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You seek him who died at sea,

Try and find who he might be.

A heart that did not wilt in flame,

Writ on Roman stone is his name.

Nothing of him that doth fade,

But doth suffer a sea-change,

Into something rich and strange.

Now with his Adonis he lies,

Who thought not himself worthy of fame,

And writ on stone not his name,

That lies beneath lit and unlit skies.

Who am I?

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I am...

Percy Shelley, the early Romantic poet.

You seek him who died at sea, Try and find who he might be.

Shelley drowned when his boat sank.

A heart that did not wilt in flame,

Legend has it that Trelawny plucked the heart from Shelley’s funeral pyre to be buried with his son.

Writ on Roman stone is his name.

Shelley is buried in Rome

Nothing of him that doth fade, But doth suffer a sea-change, Into something rich and strange.

These lines from The Tempest are written on his grave.

Now with his Adonis he lies,

This could have a few meanings: Shelley died with a copy of Keats’s poetry in his pocket, and his poem Adonaïs is written in Keats’s honour. His heart is said to have been kept inside his widow’s manuscript of Adonaïs. His ashes were later found in an envelope inside his daughter-in-law’s copy of Adonaïs. He was also buried in the same cemetery as Keats.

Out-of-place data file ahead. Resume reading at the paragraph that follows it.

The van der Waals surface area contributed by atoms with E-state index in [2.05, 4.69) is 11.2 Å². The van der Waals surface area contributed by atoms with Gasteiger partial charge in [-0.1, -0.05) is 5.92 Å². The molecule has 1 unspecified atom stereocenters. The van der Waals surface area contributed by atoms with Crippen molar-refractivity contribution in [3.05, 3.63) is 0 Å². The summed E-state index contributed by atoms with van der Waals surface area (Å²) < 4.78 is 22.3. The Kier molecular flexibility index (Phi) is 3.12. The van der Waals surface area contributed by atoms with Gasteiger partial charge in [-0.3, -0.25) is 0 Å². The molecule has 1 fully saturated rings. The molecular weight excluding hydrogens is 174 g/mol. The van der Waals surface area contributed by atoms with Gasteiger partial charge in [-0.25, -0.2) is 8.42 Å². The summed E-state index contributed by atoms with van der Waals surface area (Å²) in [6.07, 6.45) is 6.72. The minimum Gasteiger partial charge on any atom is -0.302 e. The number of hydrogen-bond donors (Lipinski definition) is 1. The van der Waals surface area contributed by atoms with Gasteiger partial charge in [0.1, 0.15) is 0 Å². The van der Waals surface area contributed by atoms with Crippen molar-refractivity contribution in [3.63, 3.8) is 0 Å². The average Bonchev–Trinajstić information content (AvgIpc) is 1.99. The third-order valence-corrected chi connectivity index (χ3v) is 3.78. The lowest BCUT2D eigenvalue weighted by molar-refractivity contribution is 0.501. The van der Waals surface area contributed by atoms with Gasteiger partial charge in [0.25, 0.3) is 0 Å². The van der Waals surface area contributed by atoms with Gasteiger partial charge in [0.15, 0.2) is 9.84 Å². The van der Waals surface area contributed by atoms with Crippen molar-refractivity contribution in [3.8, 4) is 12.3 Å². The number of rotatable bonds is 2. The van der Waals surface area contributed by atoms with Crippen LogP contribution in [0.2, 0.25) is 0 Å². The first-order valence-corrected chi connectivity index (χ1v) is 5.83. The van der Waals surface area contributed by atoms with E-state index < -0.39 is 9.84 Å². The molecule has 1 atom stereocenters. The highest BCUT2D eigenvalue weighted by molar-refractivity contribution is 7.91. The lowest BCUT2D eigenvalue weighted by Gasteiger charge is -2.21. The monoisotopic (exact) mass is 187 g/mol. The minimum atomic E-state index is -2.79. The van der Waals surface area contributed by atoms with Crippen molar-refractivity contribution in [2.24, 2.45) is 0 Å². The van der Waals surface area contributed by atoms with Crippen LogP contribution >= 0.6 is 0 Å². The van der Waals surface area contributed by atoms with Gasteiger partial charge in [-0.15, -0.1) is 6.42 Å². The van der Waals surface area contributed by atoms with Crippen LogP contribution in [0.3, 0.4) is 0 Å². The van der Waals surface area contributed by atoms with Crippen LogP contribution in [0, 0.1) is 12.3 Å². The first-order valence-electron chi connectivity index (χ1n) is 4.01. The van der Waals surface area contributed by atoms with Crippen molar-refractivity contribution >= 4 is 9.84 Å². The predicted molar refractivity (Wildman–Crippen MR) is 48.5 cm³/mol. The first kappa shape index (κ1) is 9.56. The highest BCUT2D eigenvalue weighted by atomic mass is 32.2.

Who thought not himself worthy of fame, And writ on stone not his name,

Keats himself requested to be buried with no name or date on his tombstone.

That lies beneath lit and unlit skies.

I don’t know what this refers to.

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  • $\begingroup$ Yep, that's the answer. Nice one, @Erick :). The last line was an inane attempt to make the whole thing rhyme (I had initially meant it more as a poem than a riddle.) $\endgroup$ – Prosopon Jun 21 at 12:14

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